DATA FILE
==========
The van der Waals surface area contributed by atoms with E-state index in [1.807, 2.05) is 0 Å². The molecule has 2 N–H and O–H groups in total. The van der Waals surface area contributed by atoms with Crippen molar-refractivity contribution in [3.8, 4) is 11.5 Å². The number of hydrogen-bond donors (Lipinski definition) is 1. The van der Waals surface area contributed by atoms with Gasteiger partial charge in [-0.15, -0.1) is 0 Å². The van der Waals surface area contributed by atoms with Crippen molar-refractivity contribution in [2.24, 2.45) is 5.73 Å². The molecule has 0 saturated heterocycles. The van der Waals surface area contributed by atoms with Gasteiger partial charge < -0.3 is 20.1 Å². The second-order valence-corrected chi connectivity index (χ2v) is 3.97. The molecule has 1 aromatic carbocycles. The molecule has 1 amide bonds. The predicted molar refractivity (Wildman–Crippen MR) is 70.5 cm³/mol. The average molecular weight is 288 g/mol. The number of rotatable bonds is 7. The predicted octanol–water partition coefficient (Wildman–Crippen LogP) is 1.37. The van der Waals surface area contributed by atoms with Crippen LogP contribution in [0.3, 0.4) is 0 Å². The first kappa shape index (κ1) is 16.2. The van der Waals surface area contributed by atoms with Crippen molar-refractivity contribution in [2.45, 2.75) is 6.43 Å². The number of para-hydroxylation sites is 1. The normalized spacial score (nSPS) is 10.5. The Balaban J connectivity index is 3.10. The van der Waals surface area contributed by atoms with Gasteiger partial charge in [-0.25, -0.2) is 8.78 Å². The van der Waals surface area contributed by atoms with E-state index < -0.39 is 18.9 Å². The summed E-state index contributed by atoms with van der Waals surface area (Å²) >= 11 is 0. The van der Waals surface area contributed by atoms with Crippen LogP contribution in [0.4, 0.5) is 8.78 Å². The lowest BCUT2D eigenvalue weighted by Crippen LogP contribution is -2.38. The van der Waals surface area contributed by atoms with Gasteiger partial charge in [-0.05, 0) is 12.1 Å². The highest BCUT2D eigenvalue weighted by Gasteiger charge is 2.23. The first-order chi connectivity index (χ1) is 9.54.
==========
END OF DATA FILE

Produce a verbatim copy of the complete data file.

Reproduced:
The van der Waals surface area contributed by atoms with E-state index in [1.807, 2.05) is 0 Å². The molecule has 2 N–H and O–H groups in total. The van der Waals surface area contributed by atoms with Crippen molar-refractivity contribution in [3.8, 4) is 11.5 Å². The number of hydrogen-bond donors (Lipinski definition) is 1. The van der Waals surface area contributed by atoms with Gasteiger partial charge in [-0.15, -0.1) is 0 Å². The van der Waals surface area contributed by atoms with Crippen molar-refractivity contribution in [2.24, 2.45) is 5.73 Å². The molecule has 0 saturated heterocycles. The van der Waals surface area contributed by atoms with Gasteiger partial charge < -0.3 is 20.1 Å². The second-order valence-corrected chi connectivity index (χ2v) is 3.97. The molecule has 1 aromatic carbocycles. The molecule has 1 amide bonds. The predicted molar refractivity (Wildman–Crippen MR) is 70.5 cm³/mol. The average molecular weight is 288 g/mol. The number of rotatable bonds is 7. The predicted octanol–water partition coefficient (Wildman–Crippen LogP) is 1.37. The van der Waals surface area contributed by atoms with Crippen LogP contribution in [0.3, 0.4) is 0 Å². The first kappa shape index (κ1) is 16.2. The van der Waals surface area contributed by atoms with Crippen molar-refractivity contribution in [2.45, 2.75) is 6.43 Å². The number of para-hydroxylation sites is 1. The normalized spacial score (nSPS) is 10.5. The Balaban J connectivity index is 3.10. The van der Waals surface area contributed by atoms with Gasteiger partial charge in [-0.25, -0.2) is 8.78 Å². The van der Waals surface area contributed by atoms with E-state index < -0.39 is 18.9 Å². The summed E-state index contributed by atoms with van der Waals surface area (Å²) >= 11 is 0. The van der Waals surface area contributed by atoms with Crippen LogP contribution in [0.4, 0.5) is 8.78 Å². The lowest BCUT2D eigenvalue weighted by Crippen LogP contribution is -2.38. The van der Waals surface area contributed by atoms with Gasteiger partial charge in [-0.05, 0) is 12.1 Å². The highest BCUT2D eigenvalue weighted by Gasteiger charge is 2.23. The first-order chi connectivity index (χ1) is 9.54.